Discussion Top

There has been some suspicion about drug-induced neutropenia to have an immunological background. Recovery and rebound leukocytosis may occur upon withdrawal of the offending drug.

Moxifloxacin reported to induce psychosis and hallucinations[9] of our patient did not resolve spontaneously with discontinuation of it. Even if more than 1-month period had been passed without moxifloxacin, hypomanic symptoms continued. Lithium has beneficial effects on mania and leukopenia, but we did not add lithium to treatment of this patient because he was still in acute manic episode. However, in order for lithium to reach an effective serum concentration, time is needed. Lithium would be more effective in maintenance treatment besides and he was reluctant to use any medication. If we had prescribed lithium due to increase in the number of medications, his drug adherence would be even poorer. This was his first manic episode, and there are discrepancies in guidelines about using lithium in the first episode without knowing if another episode will occur again and when it will be.

Although there is the greatest risk of agranulocytosis with clozapine from antipsychotics, haloperidol may be blamed for neutropenia very rarely. In the literature, it is mentioned that African, Arabian, and Jewish minority groups have a high risk of chronic low leukocyte count which is called benign ethnic neutropenia. In addition, elderly patients are more susceptible to neutropenia, but our patient does not carry these risk factors.

According to the Naranjo Adverse Drug Reaction Probability Scale, the score is 6 which means probable.[10] In the literature, haloperidol-induced neutropenia cases are scarce and there is usually usage of additional antipsychotics too,[2],[11],[12] and we could reach only one case report of neutropenia with solely haloperidol.[2]

The patients should be told to tell their doctor about the high fever and painful sore throats as soon as possible. Routine hemogram monitoring is not required as it is with clozapine in the follow-up of haloperidol treatment, but it is useful to ask for blood count during routine controls in patients who use haloperidol so that this rare side effect is not missed.

Declaration of patient consent

The authors certify that they have obtained all appropriate patient consent forms. In the form the patient(s) has/have given his/her/their consent for his/her/their images and other clinical information to be reported in the journal. The patients understand that their names and initials will not be published and due efforts will be made to conceal their identity, but anonymity cannot be guaranteed.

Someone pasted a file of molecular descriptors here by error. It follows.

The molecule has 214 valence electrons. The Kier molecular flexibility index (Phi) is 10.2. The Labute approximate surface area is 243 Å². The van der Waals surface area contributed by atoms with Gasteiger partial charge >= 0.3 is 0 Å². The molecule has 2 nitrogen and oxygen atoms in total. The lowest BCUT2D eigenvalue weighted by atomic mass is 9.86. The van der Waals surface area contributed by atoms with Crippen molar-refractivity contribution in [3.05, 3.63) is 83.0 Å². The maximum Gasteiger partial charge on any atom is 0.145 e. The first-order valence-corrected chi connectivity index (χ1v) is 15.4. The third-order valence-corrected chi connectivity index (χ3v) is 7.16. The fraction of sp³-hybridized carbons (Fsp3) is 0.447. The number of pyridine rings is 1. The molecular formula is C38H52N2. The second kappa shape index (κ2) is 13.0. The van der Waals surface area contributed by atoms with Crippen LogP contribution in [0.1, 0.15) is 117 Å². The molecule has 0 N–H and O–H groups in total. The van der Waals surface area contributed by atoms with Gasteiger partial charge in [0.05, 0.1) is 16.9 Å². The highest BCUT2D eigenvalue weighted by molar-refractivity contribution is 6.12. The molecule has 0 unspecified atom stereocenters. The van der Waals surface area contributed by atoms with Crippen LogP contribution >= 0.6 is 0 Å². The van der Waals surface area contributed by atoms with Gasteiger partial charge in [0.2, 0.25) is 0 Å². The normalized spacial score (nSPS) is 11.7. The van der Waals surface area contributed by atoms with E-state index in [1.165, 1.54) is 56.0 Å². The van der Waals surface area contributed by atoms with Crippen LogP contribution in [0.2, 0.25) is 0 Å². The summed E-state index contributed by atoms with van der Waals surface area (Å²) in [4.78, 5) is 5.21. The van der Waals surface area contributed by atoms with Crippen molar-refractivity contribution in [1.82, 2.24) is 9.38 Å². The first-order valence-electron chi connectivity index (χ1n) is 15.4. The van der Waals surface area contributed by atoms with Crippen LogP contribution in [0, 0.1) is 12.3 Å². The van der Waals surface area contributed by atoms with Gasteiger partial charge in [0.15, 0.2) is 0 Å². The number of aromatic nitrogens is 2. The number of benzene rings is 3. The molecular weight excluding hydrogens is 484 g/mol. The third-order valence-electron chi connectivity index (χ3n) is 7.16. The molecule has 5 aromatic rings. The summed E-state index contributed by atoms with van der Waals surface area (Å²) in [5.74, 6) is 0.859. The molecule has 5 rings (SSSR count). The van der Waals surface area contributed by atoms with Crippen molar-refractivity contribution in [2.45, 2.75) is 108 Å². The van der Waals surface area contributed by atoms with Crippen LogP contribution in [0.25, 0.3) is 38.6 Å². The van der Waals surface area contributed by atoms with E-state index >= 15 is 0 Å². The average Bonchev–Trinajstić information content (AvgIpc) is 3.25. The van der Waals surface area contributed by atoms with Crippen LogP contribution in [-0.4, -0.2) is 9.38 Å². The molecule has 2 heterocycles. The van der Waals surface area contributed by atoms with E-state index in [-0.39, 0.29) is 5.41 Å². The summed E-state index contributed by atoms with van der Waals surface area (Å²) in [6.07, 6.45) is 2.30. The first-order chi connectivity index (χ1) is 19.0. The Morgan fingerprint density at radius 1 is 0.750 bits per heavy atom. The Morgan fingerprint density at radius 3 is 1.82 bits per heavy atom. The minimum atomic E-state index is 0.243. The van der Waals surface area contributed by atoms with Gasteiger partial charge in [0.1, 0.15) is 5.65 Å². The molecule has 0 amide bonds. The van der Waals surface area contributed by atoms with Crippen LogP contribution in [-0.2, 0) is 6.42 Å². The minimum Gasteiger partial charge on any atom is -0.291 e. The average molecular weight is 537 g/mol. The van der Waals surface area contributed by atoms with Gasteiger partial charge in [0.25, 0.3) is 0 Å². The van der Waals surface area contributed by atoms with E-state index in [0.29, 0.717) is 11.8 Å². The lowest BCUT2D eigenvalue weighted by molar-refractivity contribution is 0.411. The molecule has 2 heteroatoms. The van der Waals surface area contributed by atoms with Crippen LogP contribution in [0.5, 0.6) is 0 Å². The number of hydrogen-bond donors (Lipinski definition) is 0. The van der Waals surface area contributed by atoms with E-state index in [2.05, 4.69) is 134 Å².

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Conflicts of interest

There are no conflicts of interest.

   References Top

Ayd FJ Jr. Side effects of depot fluphenazines. Adv Biochem Psychopharmacol 1974;9:301-9.  Back to cited text no. 1
Ikramullah M, El-Hilu S. Haloperidol induced neutropenia: Case report. Arab J Psychiatry 2010;2:187-92.  Back to cited text no. 2
Koul AN, Ahmad SJ, Koul PA. Moxifloxacin-associated neutropenia. Scand J Infect Dis 2013;45:809-10.  Back to cited text no. 3
Berk V, Demiraslan H, Berk E, Karaca H, Inanc M, Bozkurt O, et al. Moxifloxacin-associated neutropenia. Scand J Infect Dis 2013;45:415-6.  Back to cited text no. 4
Jouet JP, Huart JJ, Bauters F, Goudemand M. Paracetamol, an unrecognized cause of acute, drug-induced agranulocytosis. Nouv Presse Med 1980;9:1386-7.  Back to cited text no. 5
Lacotte J, Perrin C, Mosquet B, Moulin M, Bazin C. Agranulocytosis caused by paracetamol. A case report. Therapie 1990;45:438-9.  Back to cited text no. 6
Chichmanian RM, Taillan B, Fuzibet JG, Vinti H, Dujardin P. Agranulocytosis caused by paracetamol: A case, with positive readministration. Ann Med Interne (Paris) 1989;140:332-3.  Back to cited text no. 7
McIntyre PA, Laleli YR, Hodkinson BA, Wagner HN Jr. Evidence for anti-leukocyte antibodies as a mechanism for drug-induced agranulocytosis. Trans Assoc Am Physicians 1971;84:217-28.  Back to cited text no. 8
Mazhar F, Akram S, Haider N. Moxifloxacin-induced acute psychosis: A case report with literature review. J Res Pharm Pract 2016;5:294-6.  Back to cited text no. 9
[PUBMED]  [Full text]  
Naranjo CA, Busto U, Sellers EM, Sandor P, Ruiz I, Roberts EA, et al. Amethod for estimating the probability of adverse drug reactions. Clin Pharmacol Ther 1981;30:239-45.  Back to cited text no. 10
Cutler NR, Heiser JF. Leukopenia following treatment with thiothixene and haloperidol. JAMA 1979;242:2872-3.  Back to cited text no. 11
Abdullah N, Voronovitch L, Taylor S, Lippmann S. Olanzapine and haloperidol: Potential for neutropenia? Psychosomatics 2003;44:83-4.  Back to cited text no. 12

Correspondence Address:
Dr. Ebru Sahan
Department of Psychiatry, Bezmialem Vakif University, Adnan Menderes Bulvari (Vatan Street), P. K. 34093 Fatih, Istanbul
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Source of Support: None, Conflict of Interest: None

DOI: 10.4103/psychiatry.IndianJPsychiatry_152_18

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  [Figure 1], [Figure 2]